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Climate Change to Fuel More Toxic Algal Blooms, Dead Zones

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Climate Change to Fuel More Toxic Algal Blooms, Dead Zones
Algal blooms in Lake St. Clair and in western Lake Erie in 2015. NASA Earth Observatory

Heavier rainfall linked to rising temperatures could substantially increase the volume of agricultural runoff flowing into waterways, triggering toxic algal blooms, according to new research.

A study published Thursday in the journal Science finds that heavier rainfall could increase nitrogen runoff in U.S. lakes, rivers and streams by 19 percent by the end of this century.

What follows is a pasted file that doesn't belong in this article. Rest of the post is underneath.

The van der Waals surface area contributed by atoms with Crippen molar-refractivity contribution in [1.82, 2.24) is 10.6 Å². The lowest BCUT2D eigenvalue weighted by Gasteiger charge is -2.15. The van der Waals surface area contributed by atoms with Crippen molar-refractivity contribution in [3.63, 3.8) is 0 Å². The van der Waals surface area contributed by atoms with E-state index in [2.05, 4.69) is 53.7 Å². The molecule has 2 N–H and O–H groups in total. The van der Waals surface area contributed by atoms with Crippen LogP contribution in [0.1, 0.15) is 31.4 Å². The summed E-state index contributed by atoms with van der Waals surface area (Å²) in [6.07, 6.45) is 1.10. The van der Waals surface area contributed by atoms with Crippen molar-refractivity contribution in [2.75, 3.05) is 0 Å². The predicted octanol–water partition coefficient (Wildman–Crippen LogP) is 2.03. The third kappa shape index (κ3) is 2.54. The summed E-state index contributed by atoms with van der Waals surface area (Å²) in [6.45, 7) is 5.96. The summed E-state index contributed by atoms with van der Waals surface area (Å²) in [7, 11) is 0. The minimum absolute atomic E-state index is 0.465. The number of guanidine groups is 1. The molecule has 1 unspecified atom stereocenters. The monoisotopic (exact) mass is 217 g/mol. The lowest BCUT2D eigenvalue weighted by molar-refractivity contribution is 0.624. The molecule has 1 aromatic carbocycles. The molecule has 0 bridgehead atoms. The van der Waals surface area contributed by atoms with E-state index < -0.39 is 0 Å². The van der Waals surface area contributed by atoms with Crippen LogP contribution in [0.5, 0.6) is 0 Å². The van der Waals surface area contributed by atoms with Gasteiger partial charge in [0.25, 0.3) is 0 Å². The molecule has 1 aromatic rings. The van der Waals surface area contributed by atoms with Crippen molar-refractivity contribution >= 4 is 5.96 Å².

Last year, heavy rain caused an algal bloom in southern Florida that led the governor to declare a state of emergency, while a 2014 algal bloom contaminated the water supply in Toledo, Ohio.

"When we think about climate change, we are used to thinking about water quantity—drought, flooding, extreme rainfall and things along those lines," Anna Michalak, professor of global ecology at the Carnegie Institution for Science in Stanford, California, and an author of the study, told the New York Times.

"Climate change is just as tightly linked to issues related to water quality, and it's not enough for the water to just be there, it has to be sustainable."

For a deeper dive:

New York Times, Washington Post, AP, Climate Central, InsideClimate News, Wired, The Verge

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